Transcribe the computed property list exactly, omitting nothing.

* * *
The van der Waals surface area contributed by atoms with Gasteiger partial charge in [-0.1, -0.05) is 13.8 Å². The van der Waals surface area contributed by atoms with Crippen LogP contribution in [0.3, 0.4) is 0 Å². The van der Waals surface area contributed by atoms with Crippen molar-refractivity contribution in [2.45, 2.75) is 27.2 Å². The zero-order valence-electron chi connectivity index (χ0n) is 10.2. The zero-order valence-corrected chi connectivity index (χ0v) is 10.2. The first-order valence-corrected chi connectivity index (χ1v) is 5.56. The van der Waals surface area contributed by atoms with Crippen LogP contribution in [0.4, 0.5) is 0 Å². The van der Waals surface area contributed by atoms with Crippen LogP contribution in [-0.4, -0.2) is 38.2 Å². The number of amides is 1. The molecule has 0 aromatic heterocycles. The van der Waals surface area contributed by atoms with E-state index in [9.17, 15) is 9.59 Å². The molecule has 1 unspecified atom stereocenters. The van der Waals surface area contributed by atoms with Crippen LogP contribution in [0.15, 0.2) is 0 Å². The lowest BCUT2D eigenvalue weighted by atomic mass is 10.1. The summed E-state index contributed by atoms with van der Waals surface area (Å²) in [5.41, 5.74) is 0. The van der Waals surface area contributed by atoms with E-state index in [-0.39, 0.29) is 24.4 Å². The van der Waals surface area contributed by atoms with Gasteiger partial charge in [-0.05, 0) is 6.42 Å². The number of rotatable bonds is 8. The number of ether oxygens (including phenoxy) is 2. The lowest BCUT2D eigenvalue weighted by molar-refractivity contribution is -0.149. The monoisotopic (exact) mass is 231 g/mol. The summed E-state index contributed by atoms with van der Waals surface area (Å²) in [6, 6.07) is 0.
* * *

The van der Waals surface area contributed by atoms with Gasteiger partial charge in [-0.1, -0.05) is 13.8 Å². The van der Waals surface area contributed by atoms with Crippen LogP contribution in [0.3, 0.4) is 0 Å². The van der Waals surface area contributed by atoms with Crippen molar-refractivity contribution in [2.45, 2.75) is 27.2 Å². The zero-order valence-electron chi connectivity index (χ0n) is 10.2. The zero-order valence-corrected chi connectivity index (χ0v) is 10.2. The first-order valence-corrected chi connectivity index (χ1v) is 5.56. The van der Waals surface area contributed by atoms with Crippen LogP contribution in [0.4, 0.5) is 0 Å². The van der Waals surface area contributed by atoms with Crippen LogP contribution in [-0.4, -0.2) is 38.2 Å². The number of amides is 1. The molecule has 0 aromatic heterocycles. The van der Waals surface area contributed by atoms with E-state index in [9.17, 15) is 9.59 Å². The molecule has 1 unspecified atom stereocenters. The van der Waals surface area contributed by atoms with Crippen LogP contribution in [0.15, 0.2) is 0 Å². The lowest BCUT2D eigenvalue weighted by atomic mass is 10.1. The summed E-state index contributed by atoms with van der Waals surface area (Å²) in [5.41, 5.74) is 0. The van der Waals surface area contributed by atoms with E-state index in [-0.39, 0.29) is 24.4 Å². The van der Waals surface area contributed by atoms with Gasteiger partial charge in [-0.05, 0) is 6.42 Å². The number of rotatable bonds is 8. The number of ether oxygens (including phenoxy) is 2. The lowest BCUT2D eigenvalue weighted by molar-refractivity contribution is -0.149. The monoisotopic (exact) mass is 231 g/mol. The summed E-state index contributed by atoms with van der Waals surface area (Å²) in [6, 6.07) is 0.